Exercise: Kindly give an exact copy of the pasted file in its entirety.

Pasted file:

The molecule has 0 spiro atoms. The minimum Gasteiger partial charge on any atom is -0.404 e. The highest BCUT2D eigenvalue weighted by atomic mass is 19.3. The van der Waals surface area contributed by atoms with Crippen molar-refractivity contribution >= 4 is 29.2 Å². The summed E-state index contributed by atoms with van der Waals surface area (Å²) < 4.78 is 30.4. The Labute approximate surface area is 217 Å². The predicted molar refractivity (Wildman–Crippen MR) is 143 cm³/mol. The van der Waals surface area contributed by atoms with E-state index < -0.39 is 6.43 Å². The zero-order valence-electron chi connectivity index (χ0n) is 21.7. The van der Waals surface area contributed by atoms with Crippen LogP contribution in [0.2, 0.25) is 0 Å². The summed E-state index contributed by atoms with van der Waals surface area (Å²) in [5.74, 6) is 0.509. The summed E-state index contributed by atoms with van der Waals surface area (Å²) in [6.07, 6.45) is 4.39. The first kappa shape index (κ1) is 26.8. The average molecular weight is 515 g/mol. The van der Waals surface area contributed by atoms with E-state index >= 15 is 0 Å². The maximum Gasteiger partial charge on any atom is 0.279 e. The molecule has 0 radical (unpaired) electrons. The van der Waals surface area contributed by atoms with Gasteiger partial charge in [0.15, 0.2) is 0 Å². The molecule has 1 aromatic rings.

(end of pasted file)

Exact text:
The molecule has 0 spiro atoms. The minimum Gasteiger partial charge on any atom is -0.404 e. The highest BCUT2D eigenvalue weighted by atomic mass is 19.3. The van der Waals surface area contributed by atoms with Crippen molar-refractivity contribution >= 4 is 29.2 Å². The summed E-state index contributed by atoms with van der Waals surface area (Å²) < 4.78 is 30.4. The Labute approximate surface area is 217 Å². The predicted molar refractivity (Wildman–Crippen MR) is 143 cm³/mol. The van der Waals surface area contributed by atoms with E-state index < -0.39 is 6.43 Å². The zero-order valence-electron chi connectivity index (χ0n) is 21.7. The van der Waals surface area contributed by atoms with Crippen LogP contribution in [0.2, 0.25) is 0 Å². The summed E-state index contributed by atoms with van der Waals surface area (Å²) in [5.74, 6) is 0.509. The summed E-state index contributed by atoms with van der Waals surface area (Å²) in [6.07, 6.45) is 4.39. The first kappa shape index (κ1) is 26.8. The average molecular weight is 515 g/mol. The van der Waals surface area contributed by atoms with E-state index >= 15 is 0 Å². The maximum Gasteiger partial charge on any atom is 0.279 e. The molecule has 0 radical (unpaired) electrons. The van der Waals surface area contributed by atoms with Gasteiger partial charge in [0.15, 0.2) is 0 Å². The molecule has 1 aromatic rings.